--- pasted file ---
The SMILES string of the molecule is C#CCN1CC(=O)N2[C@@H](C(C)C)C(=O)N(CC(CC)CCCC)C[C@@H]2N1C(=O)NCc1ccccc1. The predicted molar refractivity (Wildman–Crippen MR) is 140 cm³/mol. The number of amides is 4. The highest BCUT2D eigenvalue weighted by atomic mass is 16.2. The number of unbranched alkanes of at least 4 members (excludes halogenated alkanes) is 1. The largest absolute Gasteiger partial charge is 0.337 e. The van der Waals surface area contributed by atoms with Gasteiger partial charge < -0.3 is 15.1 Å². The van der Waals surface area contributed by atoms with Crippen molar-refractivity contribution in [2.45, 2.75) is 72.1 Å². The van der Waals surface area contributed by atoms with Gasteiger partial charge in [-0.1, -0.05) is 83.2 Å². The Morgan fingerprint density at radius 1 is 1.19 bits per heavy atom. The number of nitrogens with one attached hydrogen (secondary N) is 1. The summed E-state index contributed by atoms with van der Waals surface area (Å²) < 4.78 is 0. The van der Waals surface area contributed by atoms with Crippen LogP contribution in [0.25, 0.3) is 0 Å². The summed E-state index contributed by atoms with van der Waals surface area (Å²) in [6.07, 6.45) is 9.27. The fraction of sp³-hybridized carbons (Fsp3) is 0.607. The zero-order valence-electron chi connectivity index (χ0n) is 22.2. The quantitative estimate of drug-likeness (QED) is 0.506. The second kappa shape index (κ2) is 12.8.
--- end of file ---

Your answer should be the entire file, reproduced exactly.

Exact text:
The SMILES string of the molecule is C#CCN1CC(=O)N2[C@@H](C(C)C)C(=O)N(CC(CC)CCCC)C[C@@H]2N1C(=O)NCc1ccccc1. The predicted molar refractivity (Wildman–Crippen MR) is 140 cm³/mol. The number of amides is 4. The highest BCUT2D eigenvalue weighted by atomic mass is 16.2. The number of unbranched alkanes of at least 4 members (excludes halogenated alkanes) is 1. The largest absolute Gasteiger partial charge is 0.337 e. The van der Waals surface area contributed by atoms with Gasteiger partial charge < -0.3 is 15.1 Å². The van der Waals surface area contributed by atoms with Crippen molar-refractivity contribution in [2.45, 2.75) is 72.1 Å². The van der Waals surface area contributed by atoms with Gasteiger partial charge in [-0.1, -0.05) is 83.2 Å². The Morgan fingerprint density at radius 1 is 1.19 bits per heavy atom. The number of nitrogens with one attached hydrogen (secondary N) is 1. The summed E-state index contributed by atoms with van der Waals surface area (Å²) < 4.78 is 0. The van der Waals surface area contributed by atoms with Crippen LogP contribution in [0.25, 0.3) is 0 Å². The summed E-state index contributed by atoms with van der Waals surface area (Å²) in [6.07, 6.45) is 9.27. The fraction of sp³-hybridized carbons (Fsp3) is 0.607. The zero-order valence-electron chi connectivity index (χ0n) is 22.2. The quantitative estimate of drug-likeness (QED) is 0.506. The second kappa shape index (κ2) is 12.8.